Numpy/Scipy Distributions and Statistical Operations: Examples & Reference

# Numpy/Scipy Distributions and Statistical Operations: Examples & Reference

Last updated:

For ways to sample from lists and distributions: Numpy sampling: Reference and Examples

## Generate random int from 0 up to N

All integers from 0 (inclusive) to N-1 have equal probability

Template: np.random.randint(0, N)

import numpy as np

# generate a single int from 0 to 100 (exclusive)
np.random.randint(0,100)
# >>> 56

# generate 5 random ints from 0 to 100 (exclusive)
np.random.randint(0,100, size=5)
# >>> [29,52,89,9,22,3]


## Generate random int in interval

Template: np.random.randint(A, B)

Again, all integers from A (inclusive) up to B-1 have equal probability

import numpy as np

# generate single int from 10 to 15 (exclusive)
np.random.randint(10,15)
# 12

# generate 5 random ints from 10 to 15 (exclusive)
np.random.randint(10,15, size=5)
# >>> [10,13,12,13,14]


## Generate normal distribution

Template: st.norm(loc=<mean>, scale=<standard_deviation>)

Generate samples from a normal (gaussian) distribution using .rvs(<num_samples>)

import scipy.stats as st

dist = st.norm(loc=0.0,scale=1.0)
dist.rvs(10)


## Generate random float between 0 and 1

Generate a random number (float) from 0 (including) up to 0.99999... (depending on precision).

All real numbers from 0 to 0.99999... are generated with equal probability.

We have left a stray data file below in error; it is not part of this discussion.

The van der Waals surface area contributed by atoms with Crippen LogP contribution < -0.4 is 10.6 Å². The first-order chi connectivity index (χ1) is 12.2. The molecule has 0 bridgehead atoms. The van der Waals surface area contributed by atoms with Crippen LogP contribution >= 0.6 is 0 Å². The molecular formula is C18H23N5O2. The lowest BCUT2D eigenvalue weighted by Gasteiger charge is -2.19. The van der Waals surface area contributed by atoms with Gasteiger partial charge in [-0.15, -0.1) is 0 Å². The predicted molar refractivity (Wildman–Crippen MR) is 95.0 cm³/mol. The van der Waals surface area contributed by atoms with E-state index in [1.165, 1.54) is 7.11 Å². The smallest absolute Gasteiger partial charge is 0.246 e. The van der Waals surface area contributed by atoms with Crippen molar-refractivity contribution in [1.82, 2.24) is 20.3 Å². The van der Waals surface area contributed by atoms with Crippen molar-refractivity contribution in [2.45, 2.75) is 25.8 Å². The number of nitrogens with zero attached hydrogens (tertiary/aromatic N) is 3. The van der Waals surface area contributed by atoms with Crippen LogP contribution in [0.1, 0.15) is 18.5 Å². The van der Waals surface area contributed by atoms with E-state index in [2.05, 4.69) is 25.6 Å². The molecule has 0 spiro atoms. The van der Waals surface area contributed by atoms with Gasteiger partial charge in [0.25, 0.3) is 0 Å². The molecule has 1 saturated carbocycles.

import numpy as np

# this is equivalent to np.random.uniform(low=0,high=1)
np.random.sample()
# 0.30220482


## Evaluate x on a gaussian PDF

In other words, P(x) | P ~ Gaussian(0,1)

import scipy.stats as st

dist = st.norm(loc=0.0,scale=1.0)
dist.pdf(1.645)
# 0.10311081109198142


## Evaluate x on a Gaussian CDF

In other words, what percentage of the density is to the left of x?

import scipy.stats as st

dist = st.norm(loc=0.0,scale=1.0)
dist.cdf(1.645)
# 0.95001509446087862


## linspace VS arange

Use np.linspace if you care about the number of elements, use np.arange if you care about the step size

np.linspace np.arange
Set the number of elements you want
(regardless of the step size)
Set the step size you want
(regardless of the number of elements)

## Generate N samples, evenly spaced

In this case generate 11 samples evenly spaced from 0.0 to 1.0

import numpy as np

# template is: linspace(start, stop, num=50)
x = np.linspace(0.0,1.0,11)
# array([ 0. ,  0.1,  0.2,  0.3,  0.4,  0.5,  0.6,  0.7,  0.8,  0.9,  1. ])


## Generate samples, evenly spaced with step size

template: arange(start, stop, step)

import numpy as np

# template is: arange(start, stop, step)
x = np.arange(0.0,10.0,3)
# array([ 0.,  3.,  6.,  9.])


## Generate numbers in logarithmic scale

template: logspace(start, stop, num=50)

Generate numbers in logarithmic scale: 0.001, 0.01, 0.1, 1.0, 10.0, etc.

import numpy as np

start=-3
stop=2

# num_elements is calculated using
# the range (start,stop) you chose above
num_elements = np.abs([start,stop]).sum() + 1

x = np.logspace(start,stop,num)
# array([  1.00000000e-03,   1.00000000e-02,   1.00000000e-01,
#        1.00000000e+00,   1.00000000e+01,   1.00000000e+02])